1. Start investing early – we need to start investing early to take advantage of compound interest. We need to invest in products like Retirement Annuity funds and Tax Free savings accounts – the latter only recently introduced here in South Africa.
Start small – invest a lump sum amount each month (start with as little as R50.00 per month into a low cost savings account). Set up a debit order to automatically take this money before you have a chance to spend it. Value yourself enough to pay yourself first! The habit is more important than the amount. Invest in yourself. Make your money work for you. You are worth it!

2. Be a passive investor – we need to be passive investors on the Stock Market but we should not listen to the Stock Brokers who so badly want to convince us they are the only ones who know how to make us rich. We should not take advice when it comes to picking stocks. We need to simply buy and hold a portfolio of low-cost Index Tracker Funds via an Online Broker which we can do ourselves, without the help of a third party. This is called passive investing and it works.
– Pick individual stocks not high fee mutual funds (Index Tracker Fund or Accumulation Fund). The Accumulation Fund is where your dividends get re-invested each month so you receive a compounded growth on your investment.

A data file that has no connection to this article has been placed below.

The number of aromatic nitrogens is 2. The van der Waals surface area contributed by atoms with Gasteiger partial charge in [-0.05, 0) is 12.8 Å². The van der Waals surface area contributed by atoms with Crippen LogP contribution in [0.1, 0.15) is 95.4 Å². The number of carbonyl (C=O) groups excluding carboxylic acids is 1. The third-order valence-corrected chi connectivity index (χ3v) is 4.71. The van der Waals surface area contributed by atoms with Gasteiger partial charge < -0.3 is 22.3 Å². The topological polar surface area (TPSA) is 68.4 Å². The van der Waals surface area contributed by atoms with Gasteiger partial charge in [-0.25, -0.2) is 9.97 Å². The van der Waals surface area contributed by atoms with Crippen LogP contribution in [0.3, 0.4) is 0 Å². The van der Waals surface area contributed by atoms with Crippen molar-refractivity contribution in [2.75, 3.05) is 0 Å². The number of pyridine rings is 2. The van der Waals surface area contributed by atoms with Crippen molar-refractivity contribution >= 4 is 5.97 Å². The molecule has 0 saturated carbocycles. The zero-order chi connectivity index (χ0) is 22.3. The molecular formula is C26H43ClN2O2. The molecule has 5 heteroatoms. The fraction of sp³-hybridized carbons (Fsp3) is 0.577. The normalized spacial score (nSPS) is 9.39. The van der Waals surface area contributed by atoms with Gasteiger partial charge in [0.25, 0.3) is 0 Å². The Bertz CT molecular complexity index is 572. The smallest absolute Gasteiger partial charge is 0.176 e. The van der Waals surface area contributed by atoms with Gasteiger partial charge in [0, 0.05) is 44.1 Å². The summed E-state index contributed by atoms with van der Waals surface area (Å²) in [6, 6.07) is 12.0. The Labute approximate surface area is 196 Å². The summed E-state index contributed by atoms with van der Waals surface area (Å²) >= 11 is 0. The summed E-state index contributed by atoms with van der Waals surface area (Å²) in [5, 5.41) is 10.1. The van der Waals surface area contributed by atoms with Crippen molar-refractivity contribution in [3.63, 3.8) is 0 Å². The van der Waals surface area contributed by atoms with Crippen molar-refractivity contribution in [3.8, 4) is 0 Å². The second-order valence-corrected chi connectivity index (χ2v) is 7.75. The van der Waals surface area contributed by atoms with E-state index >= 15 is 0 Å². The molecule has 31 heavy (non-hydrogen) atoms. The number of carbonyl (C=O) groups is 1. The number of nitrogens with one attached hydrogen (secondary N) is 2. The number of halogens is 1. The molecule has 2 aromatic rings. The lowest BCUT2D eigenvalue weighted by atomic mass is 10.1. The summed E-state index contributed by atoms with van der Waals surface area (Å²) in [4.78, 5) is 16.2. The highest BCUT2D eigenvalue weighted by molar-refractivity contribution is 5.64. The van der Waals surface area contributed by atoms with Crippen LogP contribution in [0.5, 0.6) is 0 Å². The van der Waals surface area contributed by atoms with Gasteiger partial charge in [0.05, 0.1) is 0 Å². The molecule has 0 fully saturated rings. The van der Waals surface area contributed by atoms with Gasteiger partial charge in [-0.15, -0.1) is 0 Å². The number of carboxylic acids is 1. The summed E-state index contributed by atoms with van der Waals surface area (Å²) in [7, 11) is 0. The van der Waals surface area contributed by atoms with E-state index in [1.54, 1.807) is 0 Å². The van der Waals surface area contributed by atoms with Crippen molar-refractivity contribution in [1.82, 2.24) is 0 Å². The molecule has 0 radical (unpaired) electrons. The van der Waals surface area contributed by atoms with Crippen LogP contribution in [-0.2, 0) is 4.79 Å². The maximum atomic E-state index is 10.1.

– Invest in low cost Exchange Traded Funds (ETF’s) that replicate the market without making any bets on what’s going to happen to individual stocks and leave the money there for long term (a minimum of five years)
– Google Exchange Traded Funds [name of country] to find the trading platforms available in your country. For South African’s – you could try http://www.etfsa.co.za. There are many others you could choose from which you will find via your Google search.

3. Consider the economics of leasing instead of buying. Often, renting wins. Now this is where I need some convincing because I was raised to believe that owning your own home is your greatest asset and a major achievement because it signifies wealth and prosperity. What I was never taught was that the house you are living in is not an asset, it is actually a liability. Why? Because an asset is something which brings in money for you and the house you are living in does not do that for you. The house you are living in is a liability because you are constantly having to spend money i.e. you have to pay the Mortgage Bond every month, utilities, maintenance, insurance etc – money leaving your pocket instead of coming in. Often you are better off leasing or renting rather than buying.

Renting vs Buying – you need to ask yourself these four questions:
• Are mortgage rates going to stay low?
• Are flats/condos going to increase in price?
• Are equities (stocks) going to decline in price?
• Am I comfortable having a large portion of my nett worth in one asset? Remember: the house you are living in is not an asset, it is a liability.